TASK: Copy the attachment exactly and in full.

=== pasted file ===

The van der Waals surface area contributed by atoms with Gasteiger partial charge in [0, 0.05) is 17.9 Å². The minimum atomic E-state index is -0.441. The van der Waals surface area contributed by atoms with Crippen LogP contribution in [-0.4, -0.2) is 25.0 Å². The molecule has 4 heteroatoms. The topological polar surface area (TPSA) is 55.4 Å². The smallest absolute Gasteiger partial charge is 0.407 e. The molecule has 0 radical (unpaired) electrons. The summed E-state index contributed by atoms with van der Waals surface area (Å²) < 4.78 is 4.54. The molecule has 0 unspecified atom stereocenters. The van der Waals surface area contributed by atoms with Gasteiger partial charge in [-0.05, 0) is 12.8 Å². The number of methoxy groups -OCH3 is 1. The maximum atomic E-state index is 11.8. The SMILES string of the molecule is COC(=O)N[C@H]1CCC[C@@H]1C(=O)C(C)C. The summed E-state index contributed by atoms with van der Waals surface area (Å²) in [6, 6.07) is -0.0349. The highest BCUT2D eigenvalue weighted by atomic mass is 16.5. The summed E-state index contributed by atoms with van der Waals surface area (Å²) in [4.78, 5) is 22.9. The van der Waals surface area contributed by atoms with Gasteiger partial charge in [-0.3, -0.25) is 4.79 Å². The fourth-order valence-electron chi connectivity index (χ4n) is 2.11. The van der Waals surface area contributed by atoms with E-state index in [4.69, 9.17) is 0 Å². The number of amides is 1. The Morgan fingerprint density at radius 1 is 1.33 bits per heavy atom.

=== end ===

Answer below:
The van der Waals surface area contributed by atoms with Gasteiger partial charge in [0, 0.05) is 17.9 Å². The minimum atomic E-state index is -0.441. The van der Waals surface area contributed by atoms with Crippen LogP contribution in [-0.4, -0.2) is 25.0 Å². The molecule has 4 heteroatoms. The topological polar surface area (TPSA) is 55.4 Å². The smallest absolute Gasteiger partial charge is 0.407 e. The molecule has 0 radical (unpaired) electrons. The summed E-state index contributed by atoms with van der Waals surface area (Å²) < 4.78 is 4.54. The molecule has 0 unspecified atom stereocenters. The van der Waals surface area contributed by atoms with Gasteiger partial charge in [-0.05, 0) is 12.8 Å². The number of methoxy groups -OCH3 is 1. The maximum atomic E-state index is 11.8. The SMILES string of the molecule is COC(=O)N[C@H]1CCC[C@@H]1C(=O)C(C)C. The summed E-state index contributed by atoms with van der Waals surface area (Å²) in [6, 6.07) is -0.0349. The highest BCUT2D eigenvalue weighted by atomic mass is 16.5. The summed E-state index contributed by atoms with van der Waals surface area (Å²) in [4.78, 5) is 22.9. The van der Waals surface area contributed by atoms with Gasteiger partial charge in [-0.3, -0.25) is 4.79 Å². The fourth-order valence-electron chi connectivity index (χ4n) is 2.11. The van der Waals surface area contributed by atoms with E-state index in [4.69, 9.17) is 0 Å². The number of amides is 1. The Morgan fingerprint density at radius 1 is 1.33 bits per heavy atom.